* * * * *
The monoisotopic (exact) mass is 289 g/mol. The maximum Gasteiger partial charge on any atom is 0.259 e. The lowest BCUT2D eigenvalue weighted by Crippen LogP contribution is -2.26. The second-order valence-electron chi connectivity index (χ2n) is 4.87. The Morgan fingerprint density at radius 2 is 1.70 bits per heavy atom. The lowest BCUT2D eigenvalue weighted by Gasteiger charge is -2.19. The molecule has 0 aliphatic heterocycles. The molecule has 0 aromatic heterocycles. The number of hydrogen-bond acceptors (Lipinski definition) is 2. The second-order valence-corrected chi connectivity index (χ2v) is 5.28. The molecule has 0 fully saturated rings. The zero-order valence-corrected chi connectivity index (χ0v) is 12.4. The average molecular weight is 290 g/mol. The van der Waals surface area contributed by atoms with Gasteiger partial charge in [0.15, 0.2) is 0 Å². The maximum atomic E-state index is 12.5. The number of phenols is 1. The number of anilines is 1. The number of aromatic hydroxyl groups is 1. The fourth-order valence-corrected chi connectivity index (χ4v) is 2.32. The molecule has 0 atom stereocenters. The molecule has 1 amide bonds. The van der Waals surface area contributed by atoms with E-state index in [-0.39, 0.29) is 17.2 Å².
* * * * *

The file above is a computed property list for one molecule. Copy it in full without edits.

The monoisotopic (exact) mass is 289 g/mol. The maximum Gasteiger partial charge on any atom is 0.259 e. The lowest BCUT2D eigenvalue weighted by Crippen LogP contribution is -2.26. The second-order valence-electron chi connectivity index (χ2n) is 4.87. The Morgan fingerprint density at radius 2 is 1.70 bits per heavy atom. The lowest BCUT2D eigenvalue weighted by Gasteiger charge is -2.19. The molecule has 0 aliphatic heterocycles. The molecule has 0 aromatic heterocycles. The number of hydrogen-bond acceptors (Lipinski definition) is 2. The second-order valence-corrected chi connectivity index (χ2v) is 5.28. The molecule has 0 fully saturated rings. The zero-order valence-corrected chi connectivity index (χ0v) is 12.4. The average molecular weight is 290 g/mol. The van der Waals surface area contributed by atoms with Gasteiger partial charge in [0.15, 0.2) is 0 Å². The maximum atomic E-state index is 12.5. The number of phenols is 1. The number of anilines is 1. The number of aromatic hydroxyl groups is 1. The fourth-order valence-corrected chi connectivity index (χ4v) is 2.32. The molecule has 0 atom stereocenters. The molecule has 1 amide bonds. The van der Waals surface area contributed by atoms with E-state index in [-0.39, 0.29) is 17.2 Å².